On a balmy summer’s day in 1936 a woman dressed in a bridal gown paraded around Trafalgar Square, London, her face entirely covered with red roses, in tribute to Salvador Dalí’s painting, Woman with the Head of Roses, 1935. The mystery woman, who puzzled passers-by and made newspaper headlines, was later revealed to be artist Sheila Legge, appearing that day as ‘the phantom of Surrealism’ to launch the London International Surrealist Exhibition, held at the New Burlington Galleries in Mayfair. From 19 May–12 December 2021, Whitechapel Gallery’s new archive exhibition, Phantoms of Surrealism, brings together artworks, photographic scrapbooks, press cuttings and original correspondence from the 1936 exhibition, including a new scale model. The show reveals the pivotal role of women as artists, behind-the-scenes organisers, editors and animators of the Surrealist movement in Britain.
The show’s curators, Dr. Nayia Yiakoumaki and Cameron Foote, tell Something Curated: “The starting point for Phantoms of Surrealism is a performance in the summer of 1936, by artist Sheila Legge who stood at Trafalgar Square as the ‘phantom of Surrealism’, dressed in a white gown, her face covered in roses. This is a significant performance, not only because it launched the London International Surrealist Exhibition, but, moreover, because it is an exceptionally early example of ‘performance art’ in Britain and notably featured a female artist. In association to the performance, we are focusing on the London International Surrealist Exhibition itself as it was the first major presentation of surrealism in Britain. This show was coordinated by a group including women artists who acted as organisers and committee secretaries and also contributed artworks or ideas in various ways. While the work of many women surrealist artists is gradually gaining recognition today, figures crucially important to the early history of the movement in Britain, such as Diana Brinton Lee, Sheila Legge and Stella Snead, remain somewhat understudied.”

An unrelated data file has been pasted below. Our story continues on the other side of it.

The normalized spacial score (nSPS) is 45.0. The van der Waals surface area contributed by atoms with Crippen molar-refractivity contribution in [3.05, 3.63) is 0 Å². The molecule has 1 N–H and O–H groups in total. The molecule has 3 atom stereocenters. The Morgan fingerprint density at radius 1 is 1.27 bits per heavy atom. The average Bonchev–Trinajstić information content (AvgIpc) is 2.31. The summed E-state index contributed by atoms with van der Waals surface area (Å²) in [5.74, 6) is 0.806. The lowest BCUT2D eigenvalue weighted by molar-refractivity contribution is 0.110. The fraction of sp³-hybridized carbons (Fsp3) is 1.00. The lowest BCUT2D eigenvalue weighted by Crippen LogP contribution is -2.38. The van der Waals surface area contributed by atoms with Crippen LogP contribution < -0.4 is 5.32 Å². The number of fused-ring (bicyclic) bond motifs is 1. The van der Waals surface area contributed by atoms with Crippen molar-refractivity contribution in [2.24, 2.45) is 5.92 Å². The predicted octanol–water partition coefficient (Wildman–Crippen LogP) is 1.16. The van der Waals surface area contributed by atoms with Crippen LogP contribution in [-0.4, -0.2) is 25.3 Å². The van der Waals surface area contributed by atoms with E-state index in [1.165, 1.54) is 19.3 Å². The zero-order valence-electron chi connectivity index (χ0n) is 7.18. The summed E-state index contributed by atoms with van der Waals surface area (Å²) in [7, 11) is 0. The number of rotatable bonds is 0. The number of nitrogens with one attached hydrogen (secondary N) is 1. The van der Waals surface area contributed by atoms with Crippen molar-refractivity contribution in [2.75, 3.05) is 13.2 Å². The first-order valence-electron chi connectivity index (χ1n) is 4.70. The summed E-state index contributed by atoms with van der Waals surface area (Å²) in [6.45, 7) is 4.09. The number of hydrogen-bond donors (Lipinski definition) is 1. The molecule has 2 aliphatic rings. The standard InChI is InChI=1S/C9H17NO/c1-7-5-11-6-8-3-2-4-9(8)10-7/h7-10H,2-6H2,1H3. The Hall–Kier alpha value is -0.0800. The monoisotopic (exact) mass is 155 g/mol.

Expanding on the upcoming exhibition’s efforts to present the often overlooked contribution of women artists, Yiakoumaki and Foote explain: “The exhibition aims to present unseen and rare work by the artists we selected, whilst giving them a platform at a public UK gallery for all visitors to access for free. Usually, these works are stored in private collections and inaccessible to most. At another level, we interweave two historic exhibitions and reveal the artistic and political networks instigated by two historic shows – the London International Surrealist Exhibition in 1936 and the Artists International Association (AIA) exhibition held at Whitechapel Gallery in 1939. The artists we are presenting in Phantoms of Surrealism presented their work in both these pre-WW2 shows and contributed to the history of both surrealism and Whitechapel Gallery’s history. They were pivotal to the organisation of the exhibitions and the public events that were organised in association.”
The curators continue: “In addition, our juxtaposition of these two exhibitions aims to attest to the relationships, synergies and conflicts between politically active artistic groups such as the surrealists and the members of Artists International Association. Both groups were positioned against the status quo and deployed different methodologies: the surrealists challenged perceptions of reality and the AIA often deployed more direct means of promoting left-leaning political causes.”
Phantoms of Surrealism features eleven artists including Ruth Adams (1893–1949), Eileen Agar (1899–1991), Elizabeth Andrews (1882–1977), Diana Brinton Lee (d. 1982), Claude Cahun (1894–1954), Ithell Colquhoun (1906–1988), Sheila Legge, Grace Pailthorpe (1883–1971), Elizabeth Raikes (1907–1942), Edith Rimmington (1902–1986) and Stella Snead (1910–2006).
Phantoms of Surrealism at Whitechapel Gallery runs from 19 May–12 December 2021.
Feature image: Sheila Legge as Surrealist ‘Phantom’, Trafalgar Square, London, 11 June 1936 Photograph attributed to Claude Cahun Courtesy Jersey Heritage Collections